Merck among companies affected by global cyberattack
PARIS — A new and highly virulent outbreak of malicious data-scrambling software appears to be causing mass disruption across the world, hitting companies and governments in Europe especially hard.
Officials in Ukraine reported serious intrusions of the country's power grid as well as at banks and government offices, where one senior executive posted a photo of a darkened computer screen and the words, "the whole network is down." The prime minister cautioned that the country's "vital systems" hadn't been affected.
Russia's Rosneft oil company also reported falling victim to hacking and said it had narrowly avoided major damage, as did Danish shipping giant A.P. Moller-Maersk.
"We are talking about a cyberattack," said Anders Rosendahl, a spokesman for the Copenhagen-based shipping group. "It has affected all branches of our business, at home and abroad."
The attack was confirmed to have spread beyond Europe when U.S. drugmaker Merck, based in New Jersey, said its systems had also been compromised. In a message sent using its verified Twitter account, Merck confirmed Tuesday that its computer network was "compromised" as part of a global attack. Merck has global locations including in Ukraine.
The number of companies and agencies reportedly affected by the ransomware campaign was piling up fast, and the electronic rampage appeared to be rapidly snowballing into a worldwide crisis.
There's very little information about what might be behind the disruption at each specific company, but cybersecurity experts rapidly zeroed in on a form of ransomware, the name given to programs that hold data hostage by scrambling it until a payment is made.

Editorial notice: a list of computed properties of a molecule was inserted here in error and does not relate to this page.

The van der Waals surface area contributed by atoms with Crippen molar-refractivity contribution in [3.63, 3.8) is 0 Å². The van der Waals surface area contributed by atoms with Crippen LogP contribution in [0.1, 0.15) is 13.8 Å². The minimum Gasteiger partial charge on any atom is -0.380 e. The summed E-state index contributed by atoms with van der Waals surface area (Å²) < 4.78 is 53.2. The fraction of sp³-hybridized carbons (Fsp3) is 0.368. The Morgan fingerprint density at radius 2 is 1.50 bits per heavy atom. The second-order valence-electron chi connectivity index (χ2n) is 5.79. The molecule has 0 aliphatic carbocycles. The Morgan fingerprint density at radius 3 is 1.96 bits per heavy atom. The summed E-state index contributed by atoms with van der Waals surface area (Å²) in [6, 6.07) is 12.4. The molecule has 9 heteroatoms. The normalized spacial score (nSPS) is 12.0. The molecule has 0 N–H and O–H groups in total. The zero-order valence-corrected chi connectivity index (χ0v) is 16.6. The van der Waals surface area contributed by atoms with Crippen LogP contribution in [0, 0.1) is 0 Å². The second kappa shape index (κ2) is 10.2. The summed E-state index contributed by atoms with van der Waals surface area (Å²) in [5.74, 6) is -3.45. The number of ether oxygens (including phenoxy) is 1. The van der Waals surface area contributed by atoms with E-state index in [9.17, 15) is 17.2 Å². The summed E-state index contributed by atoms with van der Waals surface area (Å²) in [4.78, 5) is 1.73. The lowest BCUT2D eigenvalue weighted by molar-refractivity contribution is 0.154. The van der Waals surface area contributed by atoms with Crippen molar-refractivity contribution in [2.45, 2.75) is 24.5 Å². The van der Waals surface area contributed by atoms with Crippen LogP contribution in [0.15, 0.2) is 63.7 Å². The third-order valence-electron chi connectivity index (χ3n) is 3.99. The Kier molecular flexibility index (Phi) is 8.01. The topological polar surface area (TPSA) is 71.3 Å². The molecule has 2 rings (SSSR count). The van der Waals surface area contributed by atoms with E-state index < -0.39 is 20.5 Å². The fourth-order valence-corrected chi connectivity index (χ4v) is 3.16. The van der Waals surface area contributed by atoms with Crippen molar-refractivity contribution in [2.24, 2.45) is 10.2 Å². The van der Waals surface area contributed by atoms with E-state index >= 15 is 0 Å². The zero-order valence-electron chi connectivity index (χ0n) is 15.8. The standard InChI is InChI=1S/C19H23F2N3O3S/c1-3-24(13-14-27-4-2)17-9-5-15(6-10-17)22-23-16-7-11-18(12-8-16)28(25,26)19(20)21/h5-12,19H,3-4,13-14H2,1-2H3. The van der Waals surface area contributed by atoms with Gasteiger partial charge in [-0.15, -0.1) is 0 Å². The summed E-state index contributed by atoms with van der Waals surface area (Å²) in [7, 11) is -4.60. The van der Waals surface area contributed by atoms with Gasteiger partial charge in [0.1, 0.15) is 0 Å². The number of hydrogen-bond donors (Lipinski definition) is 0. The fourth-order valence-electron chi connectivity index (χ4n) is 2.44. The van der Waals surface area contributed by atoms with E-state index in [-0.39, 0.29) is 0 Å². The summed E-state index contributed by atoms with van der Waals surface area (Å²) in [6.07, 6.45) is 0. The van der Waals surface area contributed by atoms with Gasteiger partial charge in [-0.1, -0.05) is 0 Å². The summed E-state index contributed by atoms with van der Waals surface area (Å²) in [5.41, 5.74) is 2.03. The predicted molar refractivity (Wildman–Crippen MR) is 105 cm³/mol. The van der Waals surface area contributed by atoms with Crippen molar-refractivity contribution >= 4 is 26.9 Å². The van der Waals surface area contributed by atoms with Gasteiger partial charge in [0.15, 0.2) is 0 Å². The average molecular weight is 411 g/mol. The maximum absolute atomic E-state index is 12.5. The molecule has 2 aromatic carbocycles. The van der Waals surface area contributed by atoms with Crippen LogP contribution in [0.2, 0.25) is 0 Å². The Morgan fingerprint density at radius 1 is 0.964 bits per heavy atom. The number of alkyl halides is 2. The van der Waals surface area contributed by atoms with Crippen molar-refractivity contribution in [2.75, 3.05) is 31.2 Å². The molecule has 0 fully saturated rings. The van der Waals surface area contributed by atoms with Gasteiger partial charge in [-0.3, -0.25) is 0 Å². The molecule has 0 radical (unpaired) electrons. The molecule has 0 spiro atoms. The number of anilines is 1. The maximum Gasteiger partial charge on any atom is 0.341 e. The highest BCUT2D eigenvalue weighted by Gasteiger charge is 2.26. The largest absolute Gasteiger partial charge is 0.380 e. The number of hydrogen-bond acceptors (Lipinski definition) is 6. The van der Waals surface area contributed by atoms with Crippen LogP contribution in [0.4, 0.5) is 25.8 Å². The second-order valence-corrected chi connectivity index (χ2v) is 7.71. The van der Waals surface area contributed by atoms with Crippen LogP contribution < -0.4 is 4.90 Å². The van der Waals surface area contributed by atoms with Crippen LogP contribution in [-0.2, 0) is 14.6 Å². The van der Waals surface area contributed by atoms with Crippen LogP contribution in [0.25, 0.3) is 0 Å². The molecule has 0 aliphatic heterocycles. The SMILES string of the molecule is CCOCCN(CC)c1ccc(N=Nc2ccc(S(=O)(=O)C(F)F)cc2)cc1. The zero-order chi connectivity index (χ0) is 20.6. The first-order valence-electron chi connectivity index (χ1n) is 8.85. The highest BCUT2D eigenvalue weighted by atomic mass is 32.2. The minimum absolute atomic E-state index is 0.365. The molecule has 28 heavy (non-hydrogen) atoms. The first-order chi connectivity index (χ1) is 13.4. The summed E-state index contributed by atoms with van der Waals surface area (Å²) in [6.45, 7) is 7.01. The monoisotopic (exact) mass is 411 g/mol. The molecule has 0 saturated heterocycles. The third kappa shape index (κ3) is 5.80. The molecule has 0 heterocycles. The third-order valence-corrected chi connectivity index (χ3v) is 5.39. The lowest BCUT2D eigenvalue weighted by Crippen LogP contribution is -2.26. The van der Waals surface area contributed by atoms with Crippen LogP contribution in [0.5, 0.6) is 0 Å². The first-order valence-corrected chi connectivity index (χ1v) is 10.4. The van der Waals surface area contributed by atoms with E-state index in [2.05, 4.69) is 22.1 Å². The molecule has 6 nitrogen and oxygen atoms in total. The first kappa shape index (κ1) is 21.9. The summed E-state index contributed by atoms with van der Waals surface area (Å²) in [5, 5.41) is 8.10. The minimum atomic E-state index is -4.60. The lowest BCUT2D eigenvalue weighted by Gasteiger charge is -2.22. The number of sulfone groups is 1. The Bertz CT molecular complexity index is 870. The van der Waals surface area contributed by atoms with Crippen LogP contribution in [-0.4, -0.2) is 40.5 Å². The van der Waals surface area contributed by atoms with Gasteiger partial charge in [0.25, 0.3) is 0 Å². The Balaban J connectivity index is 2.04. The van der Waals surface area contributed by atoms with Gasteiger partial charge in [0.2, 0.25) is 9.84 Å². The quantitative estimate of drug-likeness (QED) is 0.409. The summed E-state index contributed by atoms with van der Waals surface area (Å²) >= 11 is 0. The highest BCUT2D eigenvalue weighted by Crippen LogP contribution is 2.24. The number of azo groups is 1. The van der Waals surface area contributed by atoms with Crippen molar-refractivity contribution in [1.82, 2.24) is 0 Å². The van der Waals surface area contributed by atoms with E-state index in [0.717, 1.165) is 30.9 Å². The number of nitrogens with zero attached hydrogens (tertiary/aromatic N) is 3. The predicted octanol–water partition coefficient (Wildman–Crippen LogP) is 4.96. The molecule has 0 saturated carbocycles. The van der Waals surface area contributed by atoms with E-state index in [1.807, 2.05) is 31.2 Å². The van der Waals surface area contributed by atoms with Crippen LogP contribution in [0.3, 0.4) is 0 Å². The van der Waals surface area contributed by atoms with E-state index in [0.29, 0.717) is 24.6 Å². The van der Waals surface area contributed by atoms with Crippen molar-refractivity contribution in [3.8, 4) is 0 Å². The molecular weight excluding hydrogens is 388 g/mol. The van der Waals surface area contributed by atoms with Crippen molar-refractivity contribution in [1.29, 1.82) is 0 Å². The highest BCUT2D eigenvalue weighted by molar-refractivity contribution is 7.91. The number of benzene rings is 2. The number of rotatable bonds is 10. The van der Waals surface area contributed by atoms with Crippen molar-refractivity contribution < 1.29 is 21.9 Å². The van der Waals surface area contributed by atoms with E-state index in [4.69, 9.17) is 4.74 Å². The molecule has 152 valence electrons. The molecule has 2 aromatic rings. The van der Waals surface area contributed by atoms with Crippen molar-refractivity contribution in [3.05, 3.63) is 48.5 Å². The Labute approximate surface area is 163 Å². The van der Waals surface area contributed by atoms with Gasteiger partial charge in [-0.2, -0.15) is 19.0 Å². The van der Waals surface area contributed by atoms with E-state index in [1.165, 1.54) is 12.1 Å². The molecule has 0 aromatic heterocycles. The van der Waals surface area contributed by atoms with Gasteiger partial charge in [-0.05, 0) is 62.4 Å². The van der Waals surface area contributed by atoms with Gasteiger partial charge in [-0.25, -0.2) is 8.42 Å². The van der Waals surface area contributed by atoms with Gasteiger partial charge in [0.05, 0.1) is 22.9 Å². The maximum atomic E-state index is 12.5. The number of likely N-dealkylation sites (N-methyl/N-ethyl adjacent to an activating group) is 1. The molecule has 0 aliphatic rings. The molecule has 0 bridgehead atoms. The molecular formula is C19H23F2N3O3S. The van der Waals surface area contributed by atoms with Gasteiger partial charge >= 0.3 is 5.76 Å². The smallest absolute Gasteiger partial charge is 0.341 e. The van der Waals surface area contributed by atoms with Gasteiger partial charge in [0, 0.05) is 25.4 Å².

"A massive ransomware campaign is currently unfolding worldwide," said Romanian cybersecurity company Bitdefender, where analyst Bogdan Botezatu said that it appeared to be nearly identical to GoldenEye, one of a family of hostage-taking programs that has been circulating for months. Some analysts were calling the new form of ransomware Petya.
It's not clear whether or why the ransomware has suddenly become so much more potent, but Botezatu said that it was likely spreading automatically across a network, without the need for human interaction. Such self-spreading software, often called "worms," are particularly feared because they can replicate rapidly, like a contagious disease.
"It's like somebody sneezing into a train full of people," Botezatu told The Associated Press. "You just have to exist there and you're vulnerable."
The world is still recovering from a previous outbreak of ransomware, called WannaCry or WannaCrypt, which spread rapidly using digital break-in tools originally created by the U.S. National Security Agency and recently leaked to the web.
"Data breaches and cyber hacks are one of the biggest risks facing business worldwide," said Michelle Crorie, a partner at law firm Clyde & Co. who specializes in cybersecurity issues. "The WannaCry attack and now Petya clearly demonstrate that hackers do not discriminate which type of business they are targeting."
This particular variant of ransomware leaves a message with a contact email; several messages sent to the address were not immediately returned.
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